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Josh Weathers prepares for ‘see-ya-later’ show at Billy Bob’s Texas

Josh Weathers Band

8 p.m. Friday

Billy Bob’s Texas, Fort Worth

$10-$20


Posted 6:26pm on Tuesday, Jan. 28, 2014

Josh Weathers is ready for a change.

After 10 years in the band bearing his name, the singer-songwriter says his “heart has gone other places.”

What that means for the Josh Weathers Band’s die-hard fan base is that, as of now, Friday’s JWB show at Billy Bob’s Texas will be the last for the foreseeable future.

The 30-year-old Weathers is quick to say the performance isn’t necessarily a “farewell,” as it has been advertised, and he admits the reaction from anguished fans has been “really humbling.”

“I would call it more ... like a see-ya-later,” Weathers says. “I’m going to be doing some other things. ... I’m still going to be performing every once in a while. Being able to play music is a blessing, and God only allows so many of us to be able to do that, so I would never neglect that blessing. I just want to do some different things, rather than grinding it out. That’s not where my heart is anymore.”

Those other things include expanding his family (Weathers and his wife, Kady, who have a young son, are in the process of adopting a little girl from India), building their Advocare business and helping raise awareness of the Asante Choir, which is comprised of East African children.

Weathers says he, along with producer-musician Nick Choate, hopes to record the Asante Choir when the group travels to Texas next month.

“My life has changed a lot in the last two years,” he says. “I want to use music for something different, more than entertainment. I’ve been playing in a band at my church, and that’s been really satisfying. ... I sat with the founder of Asante [Amon Munyaneza] and he changed my life. ... A lot of blessings can come from putting it down in one area. All my musical satisfactions are taken care of.”

Another event causing Weathers to stop and take serious stock of his life, as it relates to making music, was his brush with fame last year, when a two-year-old clip of him covering Dolly Parton-by-way-of-Whitney Houston’s I Will Always Love You at the Kessler Theater went viral. To date, the six-minute video has racked up more than 889,000 views on YouTube.

The ensuing attention — fielding phone calls from producers for Ellen and Conan, and gaining notice from national media outlets like the Huffington Post — was met not with euphoria, but ambivalence.

Weathers has long insisted on doing things his way, much to the consternation of outside observers, and his approach to this unexpected stroke of good fortune was no different.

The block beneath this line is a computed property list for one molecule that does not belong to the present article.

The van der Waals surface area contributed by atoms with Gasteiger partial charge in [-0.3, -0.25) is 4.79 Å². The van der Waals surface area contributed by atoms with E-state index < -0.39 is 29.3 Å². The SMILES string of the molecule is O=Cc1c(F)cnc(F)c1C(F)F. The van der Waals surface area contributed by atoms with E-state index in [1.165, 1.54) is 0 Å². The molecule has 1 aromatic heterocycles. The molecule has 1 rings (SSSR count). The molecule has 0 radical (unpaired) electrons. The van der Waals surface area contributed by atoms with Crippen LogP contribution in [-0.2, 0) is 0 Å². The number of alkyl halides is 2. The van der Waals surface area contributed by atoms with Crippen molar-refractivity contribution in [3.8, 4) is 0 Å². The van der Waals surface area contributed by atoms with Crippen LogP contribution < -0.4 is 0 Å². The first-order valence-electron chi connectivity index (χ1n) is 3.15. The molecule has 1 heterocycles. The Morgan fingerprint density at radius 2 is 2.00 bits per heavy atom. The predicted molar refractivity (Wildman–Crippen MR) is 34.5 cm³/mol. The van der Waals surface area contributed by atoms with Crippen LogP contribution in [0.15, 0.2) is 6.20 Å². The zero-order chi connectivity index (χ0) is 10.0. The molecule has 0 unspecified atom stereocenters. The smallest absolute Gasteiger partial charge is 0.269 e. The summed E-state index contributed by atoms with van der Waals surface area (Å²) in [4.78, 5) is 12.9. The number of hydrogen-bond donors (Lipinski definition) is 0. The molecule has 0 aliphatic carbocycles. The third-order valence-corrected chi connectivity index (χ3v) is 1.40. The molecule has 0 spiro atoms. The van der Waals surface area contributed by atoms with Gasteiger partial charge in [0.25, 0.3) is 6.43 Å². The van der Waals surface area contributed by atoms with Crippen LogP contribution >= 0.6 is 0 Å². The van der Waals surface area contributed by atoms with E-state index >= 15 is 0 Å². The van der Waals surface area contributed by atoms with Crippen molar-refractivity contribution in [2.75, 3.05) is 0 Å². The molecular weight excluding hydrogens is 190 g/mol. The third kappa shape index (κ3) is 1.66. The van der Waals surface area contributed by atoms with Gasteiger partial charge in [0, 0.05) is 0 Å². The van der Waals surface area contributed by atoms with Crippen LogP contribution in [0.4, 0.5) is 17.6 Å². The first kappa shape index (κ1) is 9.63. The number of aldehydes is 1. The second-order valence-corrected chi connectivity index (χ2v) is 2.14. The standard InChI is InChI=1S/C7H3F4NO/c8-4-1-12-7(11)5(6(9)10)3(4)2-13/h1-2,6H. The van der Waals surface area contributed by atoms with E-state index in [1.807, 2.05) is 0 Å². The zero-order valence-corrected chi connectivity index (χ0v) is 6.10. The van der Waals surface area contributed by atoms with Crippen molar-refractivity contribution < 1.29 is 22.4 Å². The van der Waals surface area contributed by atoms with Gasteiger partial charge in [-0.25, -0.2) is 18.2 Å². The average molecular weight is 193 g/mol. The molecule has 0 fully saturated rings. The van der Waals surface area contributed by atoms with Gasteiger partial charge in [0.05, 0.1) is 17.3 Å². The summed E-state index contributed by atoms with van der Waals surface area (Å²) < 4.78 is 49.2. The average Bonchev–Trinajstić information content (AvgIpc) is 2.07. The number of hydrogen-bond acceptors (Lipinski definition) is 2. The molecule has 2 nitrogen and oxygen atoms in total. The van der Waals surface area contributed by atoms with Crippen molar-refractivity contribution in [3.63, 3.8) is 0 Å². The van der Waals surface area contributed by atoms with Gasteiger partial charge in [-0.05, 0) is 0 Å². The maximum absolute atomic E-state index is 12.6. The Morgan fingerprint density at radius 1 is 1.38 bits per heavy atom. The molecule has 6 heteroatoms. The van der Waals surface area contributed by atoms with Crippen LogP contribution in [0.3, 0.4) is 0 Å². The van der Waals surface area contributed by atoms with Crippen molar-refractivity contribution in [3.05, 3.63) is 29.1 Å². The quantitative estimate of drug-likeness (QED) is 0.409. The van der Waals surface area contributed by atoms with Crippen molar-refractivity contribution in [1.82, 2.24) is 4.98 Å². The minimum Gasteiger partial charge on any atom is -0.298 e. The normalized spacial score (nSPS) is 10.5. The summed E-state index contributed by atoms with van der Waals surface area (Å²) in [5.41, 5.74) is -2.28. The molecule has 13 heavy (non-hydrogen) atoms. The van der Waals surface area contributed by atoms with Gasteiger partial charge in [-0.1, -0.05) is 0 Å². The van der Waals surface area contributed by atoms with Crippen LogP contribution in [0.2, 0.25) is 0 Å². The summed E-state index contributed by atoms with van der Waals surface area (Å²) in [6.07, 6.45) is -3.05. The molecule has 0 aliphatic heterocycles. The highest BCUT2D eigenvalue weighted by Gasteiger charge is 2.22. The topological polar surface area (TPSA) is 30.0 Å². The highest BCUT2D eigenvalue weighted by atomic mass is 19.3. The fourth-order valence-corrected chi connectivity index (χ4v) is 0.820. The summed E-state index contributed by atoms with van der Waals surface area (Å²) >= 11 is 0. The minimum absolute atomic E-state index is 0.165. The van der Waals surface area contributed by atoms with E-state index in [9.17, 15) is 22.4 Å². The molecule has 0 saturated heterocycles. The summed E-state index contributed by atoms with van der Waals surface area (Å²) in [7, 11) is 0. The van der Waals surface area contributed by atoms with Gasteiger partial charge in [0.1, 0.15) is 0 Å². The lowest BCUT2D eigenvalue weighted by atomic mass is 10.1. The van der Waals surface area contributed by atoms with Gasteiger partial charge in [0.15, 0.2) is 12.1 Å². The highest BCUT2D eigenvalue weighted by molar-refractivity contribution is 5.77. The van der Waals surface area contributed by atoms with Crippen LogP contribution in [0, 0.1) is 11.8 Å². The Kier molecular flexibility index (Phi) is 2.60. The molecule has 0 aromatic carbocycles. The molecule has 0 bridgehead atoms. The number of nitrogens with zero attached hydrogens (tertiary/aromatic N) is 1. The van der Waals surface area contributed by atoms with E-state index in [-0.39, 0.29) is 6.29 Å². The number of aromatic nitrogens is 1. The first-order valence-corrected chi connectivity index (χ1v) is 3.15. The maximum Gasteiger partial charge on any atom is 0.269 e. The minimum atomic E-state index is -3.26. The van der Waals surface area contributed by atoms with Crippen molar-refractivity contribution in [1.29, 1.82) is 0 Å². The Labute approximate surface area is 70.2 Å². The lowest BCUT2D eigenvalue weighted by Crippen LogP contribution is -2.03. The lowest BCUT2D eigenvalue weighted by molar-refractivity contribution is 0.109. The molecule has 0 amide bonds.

Although some bands would kill for an opening like the one Weathers got (and, indeed, when I spoke with him for a 2011 profile, he told me "I want 'all right' to be a little bit better. I don't think you ever stop kicking at it"), he looked before he decided to leap.

“I got a little bit of a taste of that next level, and that next level didn’t taste so good,” he says. “It was what I was after forever and ever. … When I finally got there, I was like, ‘I don’t want this; this is not for me. I love music so much, I feel like this is going to make me hate this. Thank you but no thank you; I’ll go this way.’ Since going ‘that way,’ the peace and the joy [I’ve felt] — it’s amazing.”

Still, Weathers admits, to his bandmates — Kevin Rennels, Jeff Dazey, Danny Ross and Sammy Boe — the decision to turn down bigger opportunities was surprising.

“It was kind of a shocker to the guys,” he says. “[They were like] ‘I feel like we’ve been training for the Olympics and now we got here — what’s the deal?’ They’ve taken it really well. We’re still buddies. I know they’re disappointed, but it’s just the way it is, I guess.”

And, as they do every time they perform, the Josh Weathers Band is leaving it all on the stage.

Its most recent LP, Big Night in the City, was released in 2012, and according to Weathers, there aren’t any leftovers in the vault.

“It’s all pretty much out there,” he says. “There was one song that we recorded that we didn’t release called Two Bottles. I don’t know if I’m going to release it because I don’t really like the song, to be honest.”

What he would like to do, at some future date, is get into the studio and record an acoustic album.

“I’ve never really gotten to do that,” Weathers says. “I want to do something good and heartfelt — I already have the title for it: Songs for Asante.”

There is no firm timetable for whatever comes next. Although he’s closed the Josh Weathers Band Facebook page (and says the JWB website will be “closing soon"), he has created a new Facebook page (facebook.com/joshweatherspage) “to let people know what I’m doing,” he says.

So, Friday night, the Josh Weathers Band will take the stage one more time.

Weathers jokes that he’ll keep playing “until they get the ol’ hook out,” and sounds momentarily wistful talking about his bandmates’ musical chemistry.

“To say that we’ll never play together again, that’s just silly,” he says. “I feel like the music we make together is really good. We had rehearsal last Thursday and hadn’t played together in a couple months and it went off without a hitch … When the five of us hit the downbeat, there’s something electric about it.”

Preston Jones, 817-390-7713 Twitter: @prestonjones

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